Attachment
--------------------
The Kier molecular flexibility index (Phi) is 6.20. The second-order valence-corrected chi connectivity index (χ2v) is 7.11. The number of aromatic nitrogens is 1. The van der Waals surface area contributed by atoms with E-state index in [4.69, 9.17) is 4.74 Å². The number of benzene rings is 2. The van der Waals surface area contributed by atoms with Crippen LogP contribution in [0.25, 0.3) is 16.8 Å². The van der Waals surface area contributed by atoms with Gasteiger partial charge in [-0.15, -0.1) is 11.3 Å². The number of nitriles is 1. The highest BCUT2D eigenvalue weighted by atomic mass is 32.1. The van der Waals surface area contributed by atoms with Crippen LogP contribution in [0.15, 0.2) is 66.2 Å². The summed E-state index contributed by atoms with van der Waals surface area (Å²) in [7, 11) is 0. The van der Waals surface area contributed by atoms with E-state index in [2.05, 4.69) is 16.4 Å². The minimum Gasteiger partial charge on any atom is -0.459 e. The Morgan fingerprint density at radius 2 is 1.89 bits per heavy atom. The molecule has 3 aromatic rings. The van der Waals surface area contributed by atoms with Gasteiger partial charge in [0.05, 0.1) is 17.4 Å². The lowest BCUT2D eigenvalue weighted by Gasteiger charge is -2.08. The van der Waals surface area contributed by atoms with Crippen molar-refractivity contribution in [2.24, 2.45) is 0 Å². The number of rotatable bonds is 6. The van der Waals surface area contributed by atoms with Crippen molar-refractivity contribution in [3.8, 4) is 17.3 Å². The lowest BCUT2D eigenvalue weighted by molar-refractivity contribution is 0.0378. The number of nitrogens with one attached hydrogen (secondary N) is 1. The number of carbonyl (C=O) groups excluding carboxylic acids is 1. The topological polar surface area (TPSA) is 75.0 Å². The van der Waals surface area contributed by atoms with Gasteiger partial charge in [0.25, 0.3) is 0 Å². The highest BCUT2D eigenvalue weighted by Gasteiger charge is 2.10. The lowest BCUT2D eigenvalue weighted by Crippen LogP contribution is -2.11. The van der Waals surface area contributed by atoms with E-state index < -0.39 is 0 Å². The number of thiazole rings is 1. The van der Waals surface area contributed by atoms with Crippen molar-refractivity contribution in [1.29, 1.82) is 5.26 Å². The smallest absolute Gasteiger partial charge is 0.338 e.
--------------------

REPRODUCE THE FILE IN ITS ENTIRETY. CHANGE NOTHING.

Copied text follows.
The Kier molecular flexibility index (Phi) is 6.20. The second-order valence-corrected chi connectivity index (χ2v) is 7.11. The number of aromatic nitrogens is 1. The van der Waals surface area contributed by atoms with E-state index in [4.69, 9.17) is 4.74 Å². The number of benzene rings is 2. The van der Waals surface area contributed by atoms with Crippen LogP contribution in [0.25, 0.3) is 16.8 Å². The van der Waals surface area contributed by atoms with Gasteiger partial charge in [-0.15, -0.1) is 11.3 Å². The number of nitriles is 1. The highest BCUT2D eigenvalue weighted by atomic mass is 32.1. The van der Waals surface area contributed by atoms with Crippen LogP contribution in [0.15, 0.2) is 66.2 Å². The summed E-state index contributed by atoms with van der Waals surface area (Å²) in [7, 11) is 0. The van der Waals surface area contributed by atoms with E-state index in [2.05, 4.69) is 16.4 Å². The minimum Gasteiger partial charge on any atom is -0.459 e. The Morgan fingerprint density at radius 2 is 1.89 bits per heavy atom. The molecule has 3 aromatic rings. The van der Waals surface area contributed by atoms with Gasteiger partial charge in [0.05, 0.1) is 17.4 Å². The lowest BCUT2D eigenvalue weighted by Gasteiger charge is -2.08. The van der Waals surface area contributed by atoms with Crippen molar-refractivity contribution in [2.24, 2.45) is 0 Å². The number of rotatable bonds is 6. The van der Waals surface area contributed by atoms with Crippen molar-refractivity contribution in [3.8, 4) is 17.3 Å². The lowest BCUT2D eigenvalue weighted by molar-refractivity contribution is 0.0378. The number of nitrogens with one attached hydrogen (secondary N) is 1. The number of carbonyl (C=O) groups excluding carboxylic acids is 1. The topological polar surface area (TPSA) is 75.0 Å². The van der Waals surface area contributed by atoms with Gasteiger partial charge in [0.25, 0.3) is 0 Å². The highest BCUT2D eigenvalue weighted by Gasteiger charge is 2.10. The lowest BCUT2D eigenvalue weighted by Crippen LogP contribution is -2.11. The van der Waals surface area contributed by atoms with E-state index < -0.39 is 0 Å². The number of thiazole rings is 1. The van der Waals surface area contributed by atoms with Crippen molar-refractivity contribution in [1.29, 1.82) is 5.26 Å². The smallest absolute Gasteiger partial charge is 0.338 e.